Here is my question of the day: how many selfies have you taken, or how often do you take a selfie and post it?
Here’s my own answer. I’ve done it twice. In forever. And I’m old. Once I took a selfie of my hands for a blog post. The other one I took because I wanted to promote a piece of jewelry I bought from a friend and love wearing.
I don’t get the obsession with selfies, or should I say the selfie-obsession. Is it an indication of insecurity? Are you posting now so you can remember what you look like at a particular time in life? Are you afraid you’ll forget? And where to they go, these selfie images? Do they sit in the cloud waiting to be resurrected fifty years hence when you want to see what you looked like in 2016 or are they ephemeral memories lost in the plethora of posts on a Facebook timeline?
And what about travel selfies? Every place people of a certain age now visit has a selfie with them standing in front of the place. Is that to prove they were there? In days gone by photos were taken on vacations for sure. But they might have one or two of the vacationer standing in front of the Taj Mahal or by the Ganges, the rest of the vacation photos are of sights seen and not to be forgotten. Not so today. The memory treasured is not of the view but of the person.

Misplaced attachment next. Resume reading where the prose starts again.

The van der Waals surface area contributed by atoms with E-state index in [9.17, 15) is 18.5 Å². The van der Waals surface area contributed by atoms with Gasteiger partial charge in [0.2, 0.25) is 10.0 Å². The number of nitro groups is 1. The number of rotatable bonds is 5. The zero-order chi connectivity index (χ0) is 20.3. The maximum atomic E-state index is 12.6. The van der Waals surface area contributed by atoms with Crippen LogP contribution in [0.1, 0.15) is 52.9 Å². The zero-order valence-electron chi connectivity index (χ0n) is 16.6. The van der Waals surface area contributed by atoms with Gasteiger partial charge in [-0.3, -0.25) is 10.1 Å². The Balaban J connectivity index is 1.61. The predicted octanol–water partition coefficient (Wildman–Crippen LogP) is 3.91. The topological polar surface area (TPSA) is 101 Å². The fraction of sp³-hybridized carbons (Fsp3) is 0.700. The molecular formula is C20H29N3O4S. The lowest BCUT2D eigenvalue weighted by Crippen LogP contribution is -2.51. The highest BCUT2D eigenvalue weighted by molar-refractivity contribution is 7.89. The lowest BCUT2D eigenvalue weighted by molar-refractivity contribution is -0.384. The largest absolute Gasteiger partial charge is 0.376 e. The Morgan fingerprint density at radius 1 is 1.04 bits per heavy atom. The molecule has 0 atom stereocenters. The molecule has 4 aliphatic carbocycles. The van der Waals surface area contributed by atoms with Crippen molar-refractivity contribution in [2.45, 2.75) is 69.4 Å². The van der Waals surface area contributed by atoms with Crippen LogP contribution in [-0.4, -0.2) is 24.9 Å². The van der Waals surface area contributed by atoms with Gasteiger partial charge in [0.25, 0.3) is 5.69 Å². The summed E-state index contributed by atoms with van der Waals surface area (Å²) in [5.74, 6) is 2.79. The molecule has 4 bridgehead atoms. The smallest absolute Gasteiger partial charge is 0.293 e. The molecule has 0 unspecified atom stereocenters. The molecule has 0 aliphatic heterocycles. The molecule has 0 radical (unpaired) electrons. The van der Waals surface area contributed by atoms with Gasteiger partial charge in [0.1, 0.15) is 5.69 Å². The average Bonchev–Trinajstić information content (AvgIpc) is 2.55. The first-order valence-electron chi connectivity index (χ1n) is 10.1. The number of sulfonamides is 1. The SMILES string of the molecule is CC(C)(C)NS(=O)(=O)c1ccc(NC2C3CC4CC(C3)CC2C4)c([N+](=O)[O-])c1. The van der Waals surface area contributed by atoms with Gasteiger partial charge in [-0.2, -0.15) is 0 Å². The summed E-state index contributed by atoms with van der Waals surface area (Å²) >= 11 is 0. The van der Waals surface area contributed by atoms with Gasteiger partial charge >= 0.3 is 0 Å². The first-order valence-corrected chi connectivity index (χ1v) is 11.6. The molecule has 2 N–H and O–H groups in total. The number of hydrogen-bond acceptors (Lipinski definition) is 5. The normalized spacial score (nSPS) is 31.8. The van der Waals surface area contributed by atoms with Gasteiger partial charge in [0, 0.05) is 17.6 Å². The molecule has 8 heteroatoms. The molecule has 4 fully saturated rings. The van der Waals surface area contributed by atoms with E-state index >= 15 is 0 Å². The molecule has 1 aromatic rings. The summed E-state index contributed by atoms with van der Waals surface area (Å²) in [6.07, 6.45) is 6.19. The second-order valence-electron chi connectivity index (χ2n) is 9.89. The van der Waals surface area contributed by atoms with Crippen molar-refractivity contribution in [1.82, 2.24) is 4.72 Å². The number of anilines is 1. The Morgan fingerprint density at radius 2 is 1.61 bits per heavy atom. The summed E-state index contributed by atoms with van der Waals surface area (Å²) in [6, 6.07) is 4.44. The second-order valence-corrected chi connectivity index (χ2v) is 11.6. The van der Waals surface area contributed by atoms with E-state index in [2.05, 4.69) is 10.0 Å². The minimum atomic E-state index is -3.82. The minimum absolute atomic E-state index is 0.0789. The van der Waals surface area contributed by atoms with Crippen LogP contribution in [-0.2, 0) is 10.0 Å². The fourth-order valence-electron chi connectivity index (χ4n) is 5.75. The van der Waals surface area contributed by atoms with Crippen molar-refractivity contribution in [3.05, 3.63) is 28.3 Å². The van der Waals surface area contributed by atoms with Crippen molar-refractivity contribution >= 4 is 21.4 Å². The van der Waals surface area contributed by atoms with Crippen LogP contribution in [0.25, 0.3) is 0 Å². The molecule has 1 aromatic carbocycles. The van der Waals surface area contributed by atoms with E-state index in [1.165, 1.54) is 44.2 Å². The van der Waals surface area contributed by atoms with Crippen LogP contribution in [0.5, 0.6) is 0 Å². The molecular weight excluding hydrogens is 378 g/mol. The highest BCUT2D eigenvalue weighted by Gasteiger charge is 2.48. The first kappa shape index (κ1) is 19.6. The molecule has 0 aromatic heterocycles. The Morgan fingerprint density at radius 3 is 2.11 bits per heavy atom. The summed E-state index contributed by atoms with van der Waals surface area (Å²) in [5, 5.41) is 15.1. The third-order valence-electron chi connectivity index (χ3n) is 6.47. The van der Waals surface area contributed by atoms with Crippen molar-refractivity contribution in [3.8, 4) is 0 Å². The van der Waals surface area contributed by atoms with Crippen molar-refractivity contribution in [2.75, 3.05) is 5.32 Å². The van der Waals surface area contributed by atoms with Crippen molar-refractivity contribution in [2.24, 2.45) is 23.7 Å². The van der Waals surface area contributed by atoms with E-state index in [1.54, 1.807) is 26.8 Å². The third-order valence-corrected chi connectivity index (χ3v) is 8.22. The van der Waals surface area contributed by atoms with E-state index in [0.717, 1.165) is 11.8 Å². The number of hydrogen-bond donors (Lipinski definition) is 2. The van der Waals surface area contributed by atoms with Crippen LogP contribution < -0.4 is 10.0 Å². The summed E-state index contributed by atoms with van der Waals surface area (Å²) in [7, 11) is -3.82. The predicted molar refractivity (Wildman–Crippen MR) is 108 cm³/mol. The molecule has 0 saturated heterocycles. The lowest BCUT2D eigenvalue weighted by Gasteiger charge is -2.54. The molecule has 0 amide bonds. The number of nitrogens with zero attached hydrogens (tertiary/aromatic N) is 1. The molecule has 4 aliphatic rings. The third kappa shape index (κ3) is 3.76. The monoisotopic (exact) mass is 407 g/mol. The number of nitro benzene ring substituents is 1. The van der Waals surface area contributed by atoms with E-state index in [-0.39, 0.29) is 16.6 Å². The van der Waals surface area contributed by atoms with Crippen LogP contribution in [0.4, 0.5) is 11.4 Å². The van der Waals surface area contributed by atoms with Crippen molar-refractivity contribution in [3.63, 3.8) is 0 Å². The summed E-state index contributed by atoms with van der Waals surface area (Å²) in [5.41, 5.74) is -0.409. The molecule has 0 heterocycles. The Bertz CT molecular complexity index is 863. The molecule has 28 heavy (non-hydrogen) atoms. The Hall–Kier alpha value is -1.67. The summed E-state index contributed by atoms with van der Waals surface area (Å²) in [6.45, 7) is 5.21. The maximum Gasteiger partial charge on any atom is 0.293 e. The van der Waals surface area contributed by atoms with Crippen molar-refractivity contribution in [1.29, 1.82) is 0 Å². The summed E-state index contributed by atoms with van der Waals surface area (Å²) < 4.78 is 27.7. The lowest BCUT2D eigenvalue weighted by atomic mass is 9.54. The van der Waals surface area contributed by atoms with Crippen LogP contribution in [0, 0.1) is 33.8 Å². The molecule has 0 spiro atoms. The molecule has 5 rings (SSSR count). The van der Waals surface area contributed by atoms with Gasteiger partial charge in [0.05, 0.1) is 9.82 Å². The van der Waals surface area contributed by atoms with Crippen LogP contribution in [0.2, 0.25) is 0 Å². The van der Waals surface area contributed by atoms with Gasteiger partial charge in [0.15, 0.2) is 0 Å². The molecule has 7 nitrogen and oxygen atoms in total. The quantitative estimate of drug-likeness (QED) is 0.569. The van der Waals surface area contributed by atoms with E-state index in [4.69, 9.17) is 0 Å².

Maybe it’s good to have hundreds of photos of yourself. I have a few photos of how I looked over the years. The majority were taken for publicity purposes when I was in business and had no alterative. Others were with friends at events or trips. Mostly I’ve been camera shy, don’t like to have my picture taken. I don’t know why I have such reluctance, but there it is.
It is nice to see my younger face sometimes, especially after I look in the mirror at my now old one. But a few photos suffice. I can’t imagine sitting and looking at hundreds of images of myself from years gone by.
Think about this. The mind is a wonderful camera. It stores not only images but also the emotions and intellectual responses felt at the time. I see a picture of me with my late husband and it makes me feel happy all over again. There aren’t too many, neither of us liked being photographed other than with friends or at parties, but there are enough to relive the pleasure when I want. Somehow, if there were too many, I’m not sure the effect would be as powerful. But for certain, the emotions surrounding recorded memories are diluted by the obsession to take the pictures, removing oneself out of the moment of pleasure into the selfie mode of necessity to record. Maybe sometimes it’s better to just relax and enjoy the moment while you’re in it.
What do you yourselfie think?